Mass. AG: Wait and learn from legal marijuana states
BOSTON >> Reiterating her opposition to legalized marijuana during a radio appearance on Tuesday, Attorney General Maura Healey said she believes people should weigh opinions from health professionals as debate continues on a ballot question that would legalize and regulate the adult use of marijuana.
"I just say, wait. On the recreational marijuana, wait," Healey said during an interview on WGBH's Boston Public Radio. "Let's see how this continues to play out in these other states. I come back to the concerns I have about young people and the health effects on young people, and that's why I think it's important that people talk to doctors and members of the health community and get their perspective on things over the next couple months."
Massachusetts voters legalized medical marijuana and decriminalized possession of less than an ounce of the drug, both via ballot initiative. A measure poised to go before voters in November would legalize marijuana for general adult use, with taxes on sales and a commission overseeing regulation.
The Massachusetts Hospital Association opposes legalization, citing safety concerns including greater youth accessibility. Legalization supporters say that marijuana is less harmful than alcohol.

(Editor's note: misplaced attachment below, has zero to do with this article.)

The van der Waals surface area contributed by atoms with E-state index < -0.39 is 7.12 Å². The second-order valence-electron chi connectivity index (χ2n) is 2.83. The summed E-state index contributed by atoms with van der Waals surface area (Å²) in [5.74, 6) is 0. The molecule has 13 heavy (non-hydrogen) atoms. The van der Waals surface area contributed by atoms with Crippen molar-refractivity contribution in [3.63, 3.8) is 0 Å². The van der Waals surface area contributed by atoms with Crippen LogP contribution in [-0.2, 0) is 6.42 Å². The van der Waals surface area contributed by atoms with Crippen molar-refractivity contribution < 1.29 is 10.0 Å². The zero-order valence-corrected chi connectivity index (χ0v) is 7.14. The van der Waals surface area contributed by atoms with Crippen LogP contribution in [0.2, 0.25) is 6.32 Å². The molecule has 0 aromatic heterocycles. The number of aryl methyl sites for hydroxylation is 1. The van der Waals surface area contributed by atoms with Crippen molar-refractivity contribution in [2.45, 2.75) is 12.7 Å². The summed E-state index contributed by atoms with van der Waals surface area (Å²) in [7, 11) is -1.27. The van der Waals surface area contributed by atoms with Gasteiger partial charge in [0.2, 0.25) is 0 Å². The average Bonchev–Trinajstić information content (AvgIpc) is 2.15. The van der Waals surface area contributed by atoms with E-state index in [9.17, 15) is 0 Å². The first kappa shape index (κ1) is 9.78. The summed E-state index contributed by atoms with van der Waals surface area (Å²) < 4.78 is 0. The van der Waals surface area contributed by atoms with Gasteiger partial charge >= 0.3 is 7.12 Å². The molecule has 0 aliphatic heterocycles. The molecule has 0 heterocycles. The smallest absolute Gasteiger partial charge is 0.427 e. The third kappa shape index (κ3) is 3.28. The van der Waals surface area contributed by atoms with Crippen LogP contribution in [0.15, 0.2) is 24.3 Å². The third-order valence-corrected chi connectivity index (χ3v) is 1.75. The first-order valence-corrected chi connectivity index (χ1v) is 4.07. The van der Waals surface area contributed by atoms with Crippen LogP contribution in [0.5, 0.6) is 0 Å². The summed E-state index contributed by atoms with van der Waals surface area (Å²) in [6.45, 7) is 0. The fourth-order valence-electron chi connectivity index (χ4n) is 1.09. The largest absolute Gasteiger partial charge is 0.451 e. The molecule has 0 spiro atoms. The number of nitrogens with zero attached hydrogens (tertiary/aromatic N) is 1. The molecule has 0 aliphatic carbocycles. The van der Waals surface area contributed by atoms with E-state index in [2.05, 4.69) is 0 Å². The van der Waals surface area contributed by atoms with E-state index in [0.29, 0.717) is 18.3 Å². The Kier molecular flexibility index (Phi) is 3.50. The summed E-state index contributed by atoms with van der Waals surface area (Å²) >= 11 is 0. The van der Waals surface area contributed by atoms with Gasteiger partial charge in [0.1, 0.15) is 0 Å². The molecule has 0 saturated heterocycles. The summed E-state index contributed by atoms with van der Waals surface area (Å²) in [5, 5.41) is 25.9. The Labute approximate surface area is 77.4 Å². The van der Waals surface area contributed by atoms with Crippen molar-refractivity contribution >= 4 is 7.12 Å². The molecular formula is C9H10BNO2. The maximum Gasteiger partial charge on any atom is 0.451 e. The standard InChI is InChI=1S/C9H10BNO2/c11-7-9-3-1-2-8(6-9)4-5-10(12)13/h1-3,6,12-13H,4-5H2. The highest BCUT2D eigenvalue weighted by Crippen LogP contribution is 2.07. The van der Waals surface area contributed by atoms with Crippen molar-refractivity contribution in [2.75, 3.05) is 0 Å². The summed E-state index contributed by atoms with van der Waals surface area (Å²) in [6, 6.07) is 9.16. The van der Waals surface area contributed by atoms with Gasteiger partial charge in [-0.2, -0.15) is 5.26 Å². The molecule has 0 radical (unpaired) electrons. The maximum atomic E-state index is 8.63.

Healey said that she has spoken with an addiction specialist at Massachusetts General Hospital, who told her marijuana accounts for the "largest percentage of cases involving adolescents and addiction that they deal with." One in six adolescent marijuana users develop a physical dependence, she said.
"Those are doctors saying this," Healey said. "Don't look at me because what do I know, I'm just a J.D., but that's what they say, and I come at it from the perspective of, we know that today's marijuana is very different from the marijuana that I smoked and that was smoked in the '70s."
In 2012, voters in Colorado and Washington approved ballot questions to legalize the recreational use and sale of marijuana. Retail sales began in those states in 2014. Oregon and Alaska voters in 2014 also legalized the recreational use and sale of marijuana, but retail sales in these states have not yet begun, according to a report released last week by the Senate Committee on Marijuana.
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